Then came the issue of measurement. No technology succeeds without applying the technique of measurement to the last micron if possible. That is why it is the first chapter in any physics textbook. To achieve the same standard in all the schools, the teachers held sessions where they ‘harmonised’ the syllabus of every subject such that it was uniformly covered. They were also assigned to measure the progress of the children through compulsory weekly assignment and monthly tests, which serve as continuous assessments. Then at the end of each term students in the various schools sit for the same examination set and marked by the board, not by the teachers. The results are returned to the schools at the beginning of the following term. Denying the teachers the measurement of their students at the end of each term put a lot pressure on them to ensure that they cover the syllabus are targeted for the term and do so diligently. A query or reward awaits every teacher: the diligent receives a bonus of a motorcycle or cash at the end of the academic year, while the indolent receives a query at the end of the term, with a warning of a possible sack or redeployment if the poor performance in his subject or class is repeated. During the term, the schools are inspected monthly to ensure compliance with standards.
Regarding welfare of students, we made sure that government provides sufficient food of three meals with just N50.00 per child per day, which was later reviewed upward in 2005 to N65.00! Textbooks, exercise books, past question papers of WAEC and JAMB, beds, mattresses, washing soap, toiletries, mosquito net, blankets, etc, were all given to every child, free of charge, throughout his period of stay in the school. These were the same facilities provided us in our secondary school days in the early 1970s. This democratized the system by removing the barrier of poverty that often blocks a hardworking child from a successful career in education. Governor Mu’azu was undoubtedly generous in conceding to these demands then. Towards the end, though, due to political reasons and shortage of funds, by 2005 parent were requested to pay up to N10,000.00 maintenance levy per annum, on ‘pay-as-able’ basis with some permitted to pay as low as N100.00 only, to complement effort of government. As disbursement from government shrank, we found the maintenance levy very important in smoothening the management of the schools. Purchases for the schools were made on cash and carry basis, allowing us to remain debt-free throughout my tenure.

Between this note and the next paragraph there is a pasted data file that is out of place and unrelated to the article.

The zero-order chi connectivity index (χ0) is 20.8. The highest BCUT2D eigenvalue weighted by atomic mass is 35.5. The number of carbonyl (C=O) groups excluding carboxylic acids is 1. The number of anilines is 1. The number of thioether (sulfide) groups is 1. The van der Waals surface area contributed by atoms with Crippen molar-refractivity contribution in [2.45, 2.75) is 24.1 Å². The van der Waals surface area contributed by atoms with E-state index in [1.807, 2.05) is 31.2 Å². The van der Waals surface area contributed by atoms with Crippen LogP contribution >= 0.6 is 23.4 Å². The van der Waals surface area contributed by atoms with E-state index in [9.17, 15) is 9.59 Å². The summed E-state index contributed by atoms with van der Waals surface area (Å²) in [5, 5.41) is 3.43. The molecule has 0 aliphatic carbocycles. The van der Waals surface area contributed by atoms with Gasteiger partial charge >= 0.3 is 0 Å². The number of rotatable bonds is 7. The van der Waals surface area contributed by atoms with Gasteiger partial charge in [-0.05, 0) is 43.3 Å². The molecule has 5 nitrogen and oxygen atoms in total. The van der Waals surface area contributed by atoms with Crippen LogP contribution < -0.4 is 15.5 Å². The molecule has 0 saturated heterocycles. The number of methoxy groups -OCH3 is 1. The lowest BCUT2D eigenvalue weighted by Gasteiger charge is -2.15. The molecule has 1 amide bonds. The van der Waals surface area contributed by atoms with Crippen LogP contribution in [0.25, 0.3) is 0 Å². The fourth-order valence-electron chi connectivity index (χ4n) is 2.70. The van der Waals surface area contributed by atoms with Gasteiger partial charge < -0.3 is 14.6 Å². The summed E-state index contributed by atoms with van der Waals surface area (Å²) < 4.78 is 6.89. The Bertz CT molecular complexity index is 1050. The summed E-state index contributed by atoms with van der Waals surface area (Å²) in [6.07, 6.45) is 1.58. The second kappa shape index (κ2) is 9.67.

There were strict rules regarding student conduct in the schools. Every child must report to the school on the resumption date except when sick. There was zero tolerance for absence from classes or abscondment from school. There were strict rules against bullying, theft and other teenage behaviours, though, of course, they could not be wiped out completely.
The result was unimaginable success. Students of the schools had no difficulty making their credits in WAEC and NECO with percentages as high as 95. When the WAEC result of the first set came out in 2003, the governor called to congratulate me. We debated on phone over who should carry the credit. I was conceding it to him, and he was throwing it back to me. Finally, we agreed to share it! JAMB result was a problem for the first set because it was not our focus initially since it was outside our mandate. However, it too was successfully tackled after the first outing. The patronage from parents was unprecedentedly high after the initial pessimism about the continuity of the system. There was a scramble for admission that continued to make us dependent on the principle of merit.
From the above, I have learnt that it takes two things to revive the standard of education in Nigeria: moderate resources and sufficient of courage to apply merit and lead transparently. It is sad, however, to note that with the coming of a new administration in 2007, some of these policies were thrown to the winds, proving the parents right. While we enrolled students only on basis of merit and capacity of the schools, thus limiting the number of children per class to between 25 and 40, the present administration last year opened the gates of the schools to all kinds of admissions. As a result, it is not uncommon to find students as many as 70 or 80 in a newly enrolled class. In a bid to capture popular support, the new administration in the state scrapped the token maintenance levy and the Board was promised sufficient funds, which are not forthcoming especially with the current economic meltdown. Though the board is receiving almost double the amount we used to receive, complaints abound regarding students and teachers’ welfare issues. As a result, despite the hard work of teachers and the zeal of the management staff at the board to maintain standards, politics have crippled the schools and the downturn is showing in the results. It pains to see how easily opportunities could be squandered and how structures that were painstakingly built could be brought down so deliberately.
Yet, the effort we put was appreciated by the beneficiaries, parents and students alike, and we hope it would be rewarded by God, the Most High. I used to tell the students especially that they should one day remember to make the same sacrifice when they are in government, as was done to them, for that is exactly what we did. We could not have done if not for the sacrifice of our school principals, like the late Sule Ningi and Anthony Youngo. And as we recalled our experience in secondary schools of those days to manage their education, they should also recall theirs to manage their offices in government. I wish their memories will last long enough to enable them fulfil the promises they made. We thank God that ours have been long and fulfilling.
Friday 16 April 2010
This article was written in response to a request by Ganye Old Boys Association. As I said, the personal account of my experience at Ganye as well as my numerous other articles can be downloaded from the Internet. For copies of my future artilces, please send your email address to firstname.lastname@example.org.